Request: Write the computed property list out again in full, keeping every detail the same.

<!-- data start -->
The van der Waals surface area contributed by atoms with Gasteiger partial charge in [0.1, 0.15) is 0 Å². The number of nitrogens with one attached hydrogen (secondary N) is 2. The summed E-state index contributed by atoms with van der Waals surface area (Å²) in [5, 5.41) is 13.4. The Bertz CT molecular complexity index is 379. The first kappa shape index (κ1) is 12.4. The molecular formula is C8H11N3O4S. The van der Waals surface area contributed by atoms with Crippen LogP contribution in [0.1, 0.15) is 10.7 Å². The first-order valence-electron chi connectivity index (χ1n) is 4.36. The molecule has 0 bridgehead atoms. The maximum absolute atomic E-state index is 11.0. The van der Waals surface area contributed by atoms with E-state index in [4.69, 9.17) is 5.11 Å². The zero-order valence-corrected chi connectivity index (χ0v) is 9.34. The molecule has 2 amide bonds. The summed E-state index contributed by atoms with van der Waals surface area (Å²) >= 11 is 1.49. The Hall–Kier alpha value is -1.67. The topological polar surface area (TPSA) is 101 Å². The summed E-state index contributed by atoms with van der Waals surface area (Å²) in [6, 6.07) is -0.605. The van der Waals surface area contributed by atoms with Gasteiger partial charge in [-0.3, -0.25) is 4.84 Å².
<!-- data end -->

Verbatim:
The van der Waals surface area contributed by atoms with Gasteiger partial charge in [0.1, 0.15) is 0 Å². The number of nitrogens with one attached hydrogen (secondary N) is 2. The summed E-state index contributed by atoms with van der Waals surface area (Å²) in [5, 5.41) is 13.4. The Bertz CT molecular complexity index is 379. The first kappa shape index (κ1) is 12.4. The molecular formula is C8H11N3O4S. The van der Waals surface area contributed by atoms with Crippen LogP contribution in [0.1, 0.15) is 10.7 Å². The first-order valence-electron chi connectivity index (χ1n) is 4.36. The molecule has 0 bridgehead atoms. The maximum absolute atomic E-state index is 11.0. The van der Waals surface area contributed by atoms with E-state index in [4.69, 9.17) is 5.11 Å². The zero-order valence-corrected chi connectivity index (χ0v) is 9.34. The molecule has 2 amide bonds. The summed E-state index contributed by atoms with van der Waals surface area (Å²) >= 11 is 1.49. The Hall–Kier alpha value is -1.67. The topological polar surface area (TPSA) is 101 Å². The summed E-state index contributed by atoms with van der Waals surface area (Å²) in [6, 6.07) is -0.605. The van der Waals surface area contributed by atoms with Gasteiger partial charge in [-0.3, -0.25) is 4.84 Å².